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The Bob Veal Calf Concern

Jerry Bertoldo, Dairy
Northwest New York Dairy, Livestock & Field Crops

March 1, 2013
The Bob Veal Calf Concern

Bull calves in the dairy business are most often a topic that producers would rather not think about. The financial returns from selling them are usually low. There are unavoidable labor costs in their care. The sooner they leave the farm the better is the usual mantra. Too many of these critters become bob veal - early slaughtered calves with minimal economic value. Farmers are reluctant to put more time and effort into insuring a strong and healthy calf that has a good chance of entering a veal raising operation. This means holding on to these calves for some extra days risking the chance of scours or worse yet death. Veal managers do not want light, less vigorous and very young bull calves for fear of high loss rates as well. Experience tells them that larger and more active calves will do better and result in lower mortality rates and better feed conversion.

There has been another issue creeping onto the scene, that of antibiotic residues in bob veal. Few people are bold enough to think that treating a young calf directly with injectable antibiotics will not result in detectable tissue levels if that animal enters the food chain within a few days. The problem is generally not from injectable products, but from oral scour medications, medicated milk replacers and more rarely colostrum containing antibiotics. Neomycin has been the most common culprit.

Neomycin and tetracycline have both been included in some scour medications and milk replacers for many years. Labeling of these scour treatments can be misleading as to withdrawal times. Medicated milk replacers do not contain treatment levels of these antibiotics, but are formulated for use in heifer calves not calves destined for bob veal. Colostrum from cows treated with oil based dry treatments is most likely to carry residues of significance to the newborn calf. Dry treating less than the labeled days pre-calving, double tubing or treating a slack quarter can result in higher than expected first milking antibiotic levels.
Holding out milk on fresh cows according to the labeled recommendations on dry treatment and not feeding it to bull calves is an extra measure of safety. The vast majority of colostrum will not cause an issue, however. Feeding heifer colostrum to bull calves is a failsafe way of preventing colostrum based problems provided that the practice of dry treating springers is not in place.




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Upcoming Events

Margin Protection Program for Dairy

September 23, 2014
varies by location

This is your opportunity to learn more about the USDA Margin Protection Program (MPP) for Dairy. 

Thirteen times at eight different locations across the Northwest New York Region producers will have the opportunity to participate in a live webinar with nationally renowned milk marketing expert, Dr. Andrew Novakovic, from Cornell University, has been part of a National Program on Dairy Markets and Policy Team developing materials to assist farmer in understanding this new program and aid them in deciding how to participate.
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2014 Cornell Sheep & Goat Symposium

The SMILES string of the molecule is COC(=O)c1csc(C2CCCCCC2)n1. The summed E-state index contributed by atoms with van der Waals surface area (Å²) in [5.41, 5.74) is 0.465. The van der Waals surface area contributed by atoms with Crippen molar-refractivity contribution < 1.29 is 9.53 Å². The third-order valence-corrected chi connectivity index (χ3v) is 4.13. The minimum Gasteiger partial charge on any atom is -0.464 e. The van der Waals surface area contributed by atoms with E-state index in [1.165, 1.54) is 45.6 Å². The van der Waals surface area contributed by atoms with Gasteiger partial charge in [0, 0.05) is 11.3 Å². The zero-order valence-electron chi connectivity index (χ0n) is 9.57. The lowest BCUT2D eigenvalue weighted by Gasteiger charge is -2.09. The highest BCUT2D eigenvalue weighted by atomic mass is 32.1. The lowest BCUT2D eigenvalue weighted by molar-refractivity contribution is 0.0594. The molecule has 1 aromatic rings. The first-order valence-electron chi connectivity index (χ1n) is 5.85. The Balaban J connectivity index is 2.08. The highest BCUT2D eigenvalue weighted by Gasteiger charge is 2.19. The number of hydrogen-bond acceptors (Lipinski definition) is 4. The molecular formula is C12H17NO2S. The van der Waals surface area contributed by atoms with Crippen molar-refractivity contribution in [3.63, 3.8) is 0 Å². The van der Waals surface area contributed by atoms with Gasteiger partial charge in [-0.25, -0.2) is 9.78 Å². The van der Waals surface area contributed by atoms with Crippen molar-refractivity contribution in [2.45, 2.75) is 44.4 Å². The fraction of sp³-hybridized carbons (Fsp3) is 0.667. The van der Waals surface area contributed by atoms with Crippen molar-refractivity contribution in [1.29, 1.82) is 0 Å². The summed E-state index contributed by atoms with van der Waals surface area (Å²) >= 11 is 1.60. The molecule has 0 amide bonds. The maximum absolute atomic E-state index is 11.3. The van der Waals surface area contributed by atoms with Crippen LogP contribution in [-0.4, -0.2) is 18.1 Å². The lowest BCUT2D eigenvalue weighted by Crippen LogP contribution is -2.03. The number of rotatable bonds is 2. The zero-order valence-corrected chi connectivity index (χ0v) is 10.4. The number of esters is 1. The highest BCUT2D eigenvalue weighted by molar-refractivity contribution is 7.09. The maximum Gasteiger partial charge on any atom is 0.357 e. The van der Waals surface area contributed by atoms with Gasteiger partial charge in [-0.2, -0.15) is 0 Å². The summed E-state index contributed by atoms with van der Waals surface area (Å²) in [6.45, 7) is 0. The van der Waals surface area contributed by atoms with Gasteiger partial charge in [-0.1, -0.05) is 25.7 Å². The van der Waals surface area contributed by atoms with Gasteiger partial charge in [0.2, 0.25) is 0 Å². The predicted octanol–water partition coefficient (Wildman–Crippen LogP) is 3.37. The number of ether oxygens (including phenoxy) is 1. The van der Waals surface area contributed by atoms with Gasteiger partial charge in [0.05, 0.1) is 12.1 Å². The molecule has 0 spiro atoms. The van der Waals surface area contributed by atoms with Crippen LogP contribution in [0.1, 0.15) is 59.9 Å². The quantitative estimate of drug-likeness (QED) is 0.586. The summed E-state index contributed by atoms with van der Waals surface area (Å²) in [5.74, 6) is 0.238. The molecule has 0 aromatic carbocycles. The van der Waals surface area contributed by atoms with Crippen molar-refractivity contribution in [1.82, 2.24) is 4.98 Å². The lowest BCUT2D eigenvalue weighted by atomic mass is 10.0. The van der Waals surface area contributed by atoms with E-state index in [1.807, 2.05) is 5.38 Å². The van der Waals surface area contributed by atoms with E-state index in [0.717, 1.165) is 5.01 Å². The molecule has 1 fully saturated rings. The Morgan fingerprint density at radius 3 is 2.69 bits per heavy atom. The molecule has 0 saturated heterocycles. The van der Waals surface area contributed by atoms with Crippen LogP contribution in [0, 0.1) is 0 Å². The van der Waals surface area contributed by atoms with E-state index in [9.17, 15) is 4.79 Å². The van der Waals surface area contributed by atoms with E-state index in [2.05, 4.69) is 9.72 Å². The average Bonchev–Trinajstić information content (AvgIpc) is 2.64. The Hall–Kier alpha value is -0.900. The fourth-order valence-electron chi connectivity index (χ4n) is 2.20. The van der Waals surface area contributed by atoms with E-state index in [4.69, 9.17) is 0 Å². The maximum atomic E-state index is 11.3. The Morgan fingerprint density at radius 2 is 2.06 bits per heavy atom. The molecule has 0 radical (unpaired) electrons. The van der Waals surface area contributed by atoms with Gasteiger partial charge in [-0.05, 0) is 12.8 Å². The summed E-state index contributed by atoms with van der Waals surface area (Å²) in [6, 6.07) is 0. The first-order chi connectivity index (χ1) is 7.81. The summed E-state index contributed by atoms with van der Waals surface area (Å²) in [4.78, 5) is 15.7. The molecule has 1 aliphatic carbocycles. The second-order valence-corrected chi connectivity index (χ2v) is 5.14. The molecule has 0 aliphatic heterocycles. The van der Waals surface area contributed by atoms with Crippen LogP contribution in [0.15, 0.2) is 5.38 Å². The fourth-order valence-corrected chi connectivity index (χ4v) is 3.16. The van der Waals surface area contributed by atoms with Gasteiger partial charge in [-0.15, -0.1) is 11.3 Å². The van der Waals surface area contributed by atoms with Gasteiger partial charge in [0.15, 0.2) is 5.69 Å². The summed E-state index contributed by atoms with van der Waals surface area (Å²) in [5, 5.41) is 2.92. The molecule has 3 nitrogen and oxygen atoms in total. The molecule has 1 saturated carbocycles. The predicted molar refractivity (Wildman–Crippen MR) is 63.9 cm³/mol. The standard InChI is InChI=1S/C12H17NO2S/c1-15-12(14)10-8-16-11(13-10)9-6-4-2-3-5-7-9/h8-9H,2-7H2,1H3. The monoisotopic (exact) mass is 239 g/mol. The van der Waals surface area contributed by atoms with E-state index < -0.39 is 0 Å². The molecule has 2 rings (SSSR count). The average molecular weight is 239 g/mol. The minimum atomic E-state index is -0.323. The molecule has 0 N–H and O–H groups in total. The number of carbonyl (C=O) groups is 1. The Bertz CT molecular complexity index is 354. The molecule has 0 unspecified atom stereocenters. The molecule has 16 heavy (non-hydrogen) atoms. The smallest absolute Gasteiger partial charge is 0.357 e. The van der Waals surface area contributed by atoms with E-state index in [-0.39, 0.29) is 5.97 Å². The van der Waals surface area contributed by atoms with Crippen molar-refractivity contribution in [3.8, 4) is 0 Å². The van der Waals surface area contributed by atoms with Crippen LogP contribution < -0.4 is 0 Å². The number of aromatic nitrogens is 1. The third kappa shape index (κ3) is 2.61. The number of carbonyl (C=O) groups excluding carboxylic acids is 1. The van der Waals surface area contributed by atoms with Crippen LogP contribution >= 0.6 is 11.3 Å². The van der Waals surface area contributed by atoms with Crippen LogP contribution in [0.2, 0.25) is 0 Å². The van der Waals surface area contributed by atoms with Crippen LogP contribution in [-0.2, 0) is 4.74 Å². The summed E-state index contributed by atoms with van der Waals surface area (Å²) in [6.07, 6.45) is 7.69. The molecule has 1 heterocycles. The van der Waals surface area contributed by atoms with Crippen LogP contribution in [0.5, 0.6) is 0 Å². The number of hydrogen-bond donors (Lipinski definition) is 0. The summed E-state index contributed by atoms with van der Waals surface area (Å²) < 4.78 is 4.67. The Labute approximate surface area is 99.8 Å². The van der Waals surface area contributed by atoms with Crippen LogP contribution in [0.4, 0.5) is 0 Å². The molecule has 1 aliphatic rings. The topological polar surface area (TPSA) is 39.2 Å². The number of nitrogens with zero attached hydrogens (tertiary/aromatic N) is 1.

October 3 - October 4, 2014
Fri 1 pm-5:30 pm, Sat 7:45 am - 6 pm
Harford and Ithaca, NY

The 2014 Cornell Sheep & Goat Symposium will be held on Friday afternoon 3 October at the Cornell University Ruminant Center near Harford, NY and Saturday 4 October in Morrison Hall at the Cornell University campus.
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October 11, 2014
10:00 a.m. - 2:30 p.m.
Lyons, NY

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2014 Cornell Field Crop Guidelines Available

The 2014 edition of the Cornell Integrated Field Crop Management Guidelines is available. The Cornell Guide for Integrated Field Crop Management provides up-to-date field crop production and pest management information for New York State. It has been designed as a practical guide for field crop producers, crop consultants, pesticide dealers, and others who advise field crop producers. Crops included in this Guide include field corn, forages, small grains, and soybeans. The cost of this guide is $25 plus shipping. You can order this publication, or other Cornell Guidelines, through Cornell Copperative Extension offices or from the Cornell Store at Cornell University at 800-624-4080.

Social Media, New Tools for Extension

Rapid communication is critical to the success of the agricultural industry. Many farmers use phone, email, and traditional websites every day. However social media such as Facebook, Twitter, YouTube, Google Maps, and blogs are just beginning to be used to share timely information in order broaden the reach of Extension. The NWNY Team is active on a number of these sites. We are on Facebook and new content is posted every week keeping farmers, industry, and the general public informed of current conditions in the field, national issues that impact western New York farms, and informational resources. Google Maps is currently being used to communicate the progress of 15 on-farm research locations in western New York through weekly photo and video uploads. Google Maps also has large potential as an Extension tool, including helping farmers to network in the region in the emerging malting barley industry, precision agriculture adaption, and local hay marketing. The team is also exploring the use of YouTube and Twitter to better serve the region in addition to updating the team's webpage and blogging.

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